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nickel stunt defense

nickel stunt defense

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Published by Michael Schearer

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Published by: Michael Schearer on Nov 17, 2008
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02/01/2013

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Nickel Stunt Defense

Our regular base 4-3 Defense (above) is the defense from which we do all our adjusting
from. With our regular Nickel Defense we felt that we have a good pass defense and it
has been very good for us. When we went to play the defending State Champions in the
second round of the playoffs in 1999, we felt that we needed something extra. In
reviewing the scout films we saw that they were very good a picking up the blitz up the
middle. Their line was superior in pass protection. They were averaging over 330 yards a
game passing. We had to do something to get them out of their rhythum. What we noticed
was that they had no provisions in their pass protection for blitzer coming off the edges
and up the middle at the same time. While the inside blitzer was likely to be picked up the
outside blitzer would have the chance to come clean.

Nickel Cover 5 Zone

This is our basic Nickel Cover 5 Zone alignment with wide side to our left. The
Nickelback aligns on the wide receiver to the left. The scouting report may have us
position him on the other side of the formation. Basicly, we want our better pass
defenders on their better pass receivers.

The NickelBack has the far flat; the SS has the near flat; The W (WLB'er) has the flat to
the boundary.
From this basic alignment we determined there were many different stunts that we could
run which would be to our advantage

We put together the following stunts which proved to be very effective for this particular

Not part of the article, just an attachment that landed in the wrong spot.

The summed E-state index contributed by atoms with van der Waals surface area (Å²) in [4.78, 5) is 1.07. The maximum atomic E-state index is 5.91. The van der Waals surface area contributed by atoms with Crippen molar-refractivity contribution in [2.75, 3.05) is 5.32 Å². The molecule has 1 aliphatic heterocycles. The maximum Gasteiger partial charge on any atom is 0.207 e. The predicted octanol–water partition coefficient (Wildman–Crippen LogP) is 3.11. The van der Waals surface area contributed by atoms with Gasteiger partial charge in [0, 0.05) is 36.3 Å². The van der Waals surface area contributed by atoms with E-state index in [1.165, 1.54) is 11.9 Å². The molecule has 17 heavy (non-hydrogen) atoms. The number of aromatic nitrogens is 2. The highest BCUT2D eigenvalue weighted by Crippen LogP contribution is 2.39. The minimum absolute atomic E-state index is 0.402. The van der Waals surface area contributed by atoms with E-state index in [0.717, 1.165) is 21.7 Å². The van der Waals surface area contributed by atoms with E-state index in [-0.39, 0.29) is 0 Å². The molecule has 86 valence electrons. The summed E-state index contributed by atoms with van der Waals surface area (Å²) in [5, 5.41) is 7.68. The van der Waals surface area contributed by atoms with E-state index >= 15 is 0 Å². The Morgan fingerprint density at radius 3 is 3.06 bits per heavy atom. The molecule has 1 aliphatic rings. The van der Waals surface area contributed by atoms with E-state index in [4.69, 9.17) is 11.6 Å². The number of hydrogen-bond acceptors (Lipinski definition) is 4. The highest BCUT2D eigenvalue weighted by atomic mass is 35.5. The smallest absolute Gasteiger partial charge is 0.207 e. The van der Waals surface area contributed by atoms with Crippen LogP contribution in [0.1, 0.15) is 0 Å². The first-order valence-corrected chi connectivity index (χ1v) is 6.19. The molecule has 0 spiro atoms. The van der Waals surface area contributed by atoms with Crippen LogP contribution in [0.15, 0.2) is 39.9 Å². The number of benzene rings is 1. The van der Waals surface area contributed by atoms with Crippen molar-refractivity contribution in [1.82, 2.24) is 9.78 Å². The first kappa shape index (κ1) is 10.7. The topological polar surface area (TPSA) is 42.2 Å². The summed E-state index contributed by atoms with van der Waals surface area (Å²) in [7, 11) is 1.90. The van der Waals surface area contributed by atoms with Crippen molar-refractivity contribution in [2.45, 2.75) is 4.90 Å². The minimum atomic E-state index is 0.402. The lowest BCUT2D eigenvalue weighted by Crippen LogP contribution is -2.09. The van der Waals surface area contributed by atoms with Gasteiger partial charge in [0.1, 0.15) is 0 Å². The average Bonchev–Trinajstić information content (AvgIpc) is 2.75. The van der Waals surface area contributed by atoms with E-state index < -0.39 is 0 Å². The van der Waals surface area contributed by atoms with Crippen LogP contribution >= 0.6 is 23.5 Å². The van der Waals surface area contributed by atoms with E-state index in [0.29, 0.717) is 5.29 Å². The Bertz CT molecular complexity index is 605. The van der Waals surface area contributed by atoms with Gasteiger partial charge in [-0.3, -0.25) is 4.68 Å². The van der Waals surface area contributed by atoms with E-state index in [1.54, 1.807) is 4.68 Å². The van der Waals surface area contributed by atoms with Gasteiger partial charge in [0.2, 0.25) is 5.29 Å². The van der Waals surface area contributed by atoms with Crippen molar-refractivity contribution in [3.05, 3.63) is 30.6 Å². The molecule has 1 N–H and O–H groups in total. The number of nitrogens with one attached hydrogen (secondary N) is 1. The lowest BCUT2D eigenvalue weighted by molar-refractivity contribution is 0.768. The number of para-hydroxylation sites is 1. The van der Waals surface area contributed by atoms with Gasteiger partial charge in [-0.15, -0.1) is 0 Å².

game and we have keep the package together and made it a part of our regular pass
defense. We were playing the State Ofensive Player of the year and he was throwing to
the number 1 receiver in the state. They averaged more than 300 yards a game. these
adjustments limited them to just 35 yards passing for the entire game. We ended up losing
22-12, but it was not because of our pass defense.

Lightening

The first stunt is called Lightening because the Left side of the defense is involved in the stunt. That means that the NT is going to take the left A gap, the SB is going to take the B Gap, the DE will strike the TE and take the C Gap; and the SS will stunt from the outside.

The backside DE will rush from the outside in for contain. By rushing 4 defenders to one side of the formation leaves the offense at a disadvantage because when the TE releases to get into the pattern, there are two defenders for the FB to block - the SS and the DE. He cannot get both, and in fact, often gets neither.

Behind the stunt, we usually run Cover 5 zone. The Nickelback has the flat, W has the
opposite flat, with three deep zone behind them.
The MLB'er checks for run/draw and drops over the middle.
Nickel Rain

Nickel Rain is the same stunt run from the Right Side of the defense. This time the NT takes the other or right A Gap, the MLB'er takes the B Gap, the DE takes what would be the C Gap and the W takes an outside rush (someitmes we refer to this a the D Gap).

Note that the Nickelback has come over to the Stunt side. We have the Nickelback align
to the stunt side so that he might take the flat while the inside rusher (SS or W) stunts.
We still have 3 Deep Zone behind all this with flat coverage to both sides.

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